by Priscilla Taiwo
Today, November 25th, is the start of 16 days of activism against *gender-based violence (GBV) internationally. GBV has existed for as long as society has existed, and it is deeply entrenched in some so-called cultural beliefs and values. These discriminatory practices contribute to gender inequity**, particularly in favour of men and boys. But this is not to say that men are not also victims of GBV.
Gender-based violence has infiltrated society’s very fabric, robbing both sexes of their individuality. It is, however, the least visible violation of human rights. As a result of imbalances between men and women, GBV causes harm to its victim. Even as women, in particular, search for themselves and try to assume a more dominant role in society, they are still frequently referred to and treated as the “weak(er) vessel”.
In times past, people found it easier to fit into socially prescribed roles, whether it hurt or not. Some were raised in a system that told them they were not good enough. The “matriarchal” or “patriarchal” societies emphasise this distinction by elevating one gender over the other.
The following are some examples of gender-based violence:
The use of abusive words against the other, to infer that he or she is incapable of matching up to one’s gender. Often, words can cause more damage than action. It is more common in households where one sex is preferred. The “unlucky” other is left with no choice but to wonder why he or she can’t seem to measure up. Unfair treatment and unequal expectations of one can cause psychological trauma and lead to lack to confidence, or even hatred for the “favoured” one.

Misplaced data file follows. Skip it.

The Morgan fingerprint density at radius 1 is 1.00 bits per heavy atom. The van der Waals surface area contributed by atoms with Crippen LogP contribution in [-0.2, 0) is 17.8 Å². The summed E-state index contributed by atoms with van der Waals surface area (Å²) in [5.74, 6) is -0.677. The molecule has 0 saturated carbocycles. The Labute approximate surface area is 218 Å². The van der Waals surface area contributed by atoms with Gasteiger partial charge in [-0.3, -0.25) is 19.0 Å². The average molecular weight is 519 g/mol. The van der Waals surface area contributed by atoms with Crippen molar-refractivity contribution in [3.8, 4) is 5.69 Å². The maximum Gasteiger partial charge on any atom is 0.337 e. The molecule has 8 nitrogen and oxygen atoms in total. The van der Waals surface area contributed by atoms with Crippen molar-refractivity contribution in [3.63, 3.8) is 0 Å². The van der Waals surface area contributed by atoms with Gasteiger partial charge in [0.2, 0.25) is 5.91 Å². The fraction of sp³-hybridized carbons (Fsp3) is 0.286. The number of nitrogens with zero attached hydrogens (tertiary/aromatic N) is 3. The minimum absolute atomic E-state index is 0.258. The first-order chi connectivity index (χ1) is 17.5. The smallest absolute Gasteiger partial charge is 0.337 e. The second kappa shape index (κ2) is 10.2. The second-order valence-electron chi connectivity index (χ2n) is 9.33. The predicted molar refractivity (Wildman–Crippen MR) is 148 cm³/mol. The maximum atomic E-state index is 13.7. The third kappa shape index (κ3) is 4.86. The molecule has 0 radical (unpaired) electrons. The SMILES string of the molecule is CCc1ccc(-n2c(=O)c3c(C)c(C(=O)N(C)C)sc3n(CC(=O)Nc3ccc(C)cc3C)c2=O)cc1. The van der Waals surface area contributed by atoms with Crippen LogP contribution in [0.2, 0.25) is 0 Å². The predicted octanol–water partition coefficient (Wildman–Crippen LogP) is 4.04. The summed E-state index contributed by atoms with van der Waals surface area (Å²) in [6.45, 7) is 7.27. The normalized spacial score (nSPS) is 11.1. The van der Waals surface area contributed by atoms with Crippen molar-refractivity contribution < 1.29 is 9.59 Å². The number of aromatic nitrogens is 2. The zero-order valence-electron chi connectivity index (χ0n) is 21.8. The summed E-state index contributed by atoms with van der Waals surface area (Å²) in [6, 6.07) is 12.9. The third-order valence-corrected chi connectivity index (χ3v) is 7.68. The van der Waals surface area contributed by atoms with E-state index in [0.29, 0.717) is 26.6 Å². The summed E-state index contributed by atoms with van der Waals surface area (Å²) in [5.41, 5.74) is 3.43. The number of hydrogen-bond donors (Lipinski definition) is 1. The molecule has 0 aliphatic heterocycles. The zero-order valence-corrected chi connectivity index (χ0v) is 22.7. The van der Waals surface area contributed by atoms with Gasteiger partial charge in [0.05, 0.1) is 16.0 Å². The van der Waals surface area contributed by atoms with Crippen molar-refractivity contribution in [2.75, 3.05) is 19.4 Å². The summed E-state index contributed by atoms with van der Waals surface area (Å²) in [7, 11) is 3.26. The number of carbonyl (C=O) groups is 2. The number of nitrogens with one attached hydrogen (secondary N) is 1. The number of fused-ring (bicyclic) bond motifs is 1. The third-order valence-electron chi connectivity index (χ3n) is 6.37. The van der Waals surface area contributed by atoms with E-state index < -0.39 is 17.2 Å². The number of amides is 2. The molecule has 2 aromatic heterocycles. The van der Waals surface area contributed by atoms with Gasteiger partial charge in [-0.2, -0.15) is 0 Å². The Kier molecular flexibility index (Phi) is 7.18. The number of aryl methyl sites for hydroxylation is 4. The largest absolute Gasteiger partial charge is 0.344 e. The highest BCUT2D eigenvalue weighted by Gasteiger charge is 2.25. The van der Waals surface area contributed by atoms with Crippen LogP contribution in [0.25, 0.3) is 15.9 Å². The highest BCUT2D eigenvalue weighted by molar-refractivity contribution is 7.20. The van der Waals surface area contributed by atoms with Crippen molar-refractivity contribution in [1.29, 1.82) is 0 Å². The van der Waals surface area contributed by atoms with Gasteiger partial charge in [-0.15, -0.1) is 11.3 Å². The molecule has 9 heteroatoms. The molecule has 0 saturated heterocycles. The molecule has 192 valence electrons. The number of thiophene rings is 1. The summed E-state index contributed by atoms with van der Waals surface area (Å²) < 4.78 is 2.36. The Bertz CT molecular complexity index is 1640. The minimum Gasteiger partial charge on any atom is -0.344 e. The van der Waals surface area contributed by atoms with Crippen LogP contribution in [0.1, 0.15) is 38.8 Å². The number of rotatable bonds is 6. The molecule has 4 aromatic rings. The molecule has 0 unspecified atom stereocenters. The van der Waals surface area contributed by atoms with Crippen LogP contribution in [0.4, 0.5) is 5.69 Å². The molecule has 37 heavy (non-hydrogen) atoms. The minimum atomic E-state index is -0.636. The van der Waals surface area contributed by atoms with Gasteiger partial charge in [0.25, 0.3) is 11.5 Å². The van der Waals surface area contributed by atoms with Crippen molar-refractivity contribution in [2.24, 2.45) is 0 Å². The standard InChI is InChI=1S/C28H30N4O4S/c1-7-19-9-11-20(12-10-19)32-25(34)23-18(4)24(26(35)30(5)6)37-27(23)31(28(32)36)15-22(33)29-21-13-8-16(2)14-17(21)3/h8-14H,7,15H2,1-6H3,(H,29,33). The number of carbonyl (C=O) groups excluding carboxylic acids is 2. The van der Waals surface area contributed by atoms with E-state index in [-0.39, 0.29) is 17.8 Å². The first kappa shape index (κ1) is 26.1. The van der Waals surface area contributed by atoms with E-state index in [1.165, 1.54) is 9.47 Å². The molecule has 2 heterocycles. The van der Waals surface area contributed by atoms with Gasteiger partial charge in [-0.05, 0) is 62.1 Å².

This seems to be more prevalent with the male gender who have the advantage of physical and bodily strength. More often than not, it is wives that are victims of GBV, with evidence of injuries inflicted by their husbands. Sadly, these acts of violence in many African homes are seen as the “norm”. Children watch in horror as this happens, then grow up with this mindset and the cycle continues.
One of the most heinous acts that can be committed against another person is any form of sexual violence. The pain and trauma that a victim suffers from such an attack usually lasts a lifetime. Acts of sexual violence against people with less power include women molesting young boys, men viewing women as “sexual objects” and fathers exploiting their daughters or children under their care.
Female Genital Mutilation
In Asia and Africa, this female circumcision is done to “ensure” that the girls and women remain sexually pure, thereby inflicting a lifetime of pain and discomfort upon them.
There is NO justification for maltreating others.
- A bad temper or anger isn’t an acceptable excuse!
- It doesn’t matter what your background is!
- It’s not an excuse to have “beliefs” about what gender roles should be!
- A tyrannical or narcissistic attitude isn’t an excuse!
- One’s dressing (or lack of it) is not a good enough reason!
Playing my part
According to UN Women, 436 million women and girls worldwide have experienced some form of GBV apart from sexual harassment. For men and boys, do read this piece titled: ‘Hidden traumas’ – when men are victims of gender-based and sexual violence – particularly in relation to Africa. It may be that you are, or may know someone who is, a victim. The statistics are certainly scary!
But what can we do about this menace, individually and collectively? We must:
- Take responsibility!
- Educate boys and girls as early as possible, to identify and speak out against GBV.
- Find out more about the 16 days of activism campaign and how we can get involved in our own communities.
- Listen to and find support for survivors.
- Fight for humanity in our relationships with each other.
- Unite to say “NO” to widespread inequities.
Gender-based violence must be eradicated! Let’s do it together.
*In this blog post, the term ‘gender’ refers to two sexes – men and women.
**Inequity = lack of fairness or justice.
The featured image shows a black girl displaying the words NO MORE VIOLENCE boldly written on her left palm. Photo credit: Amref Health Africa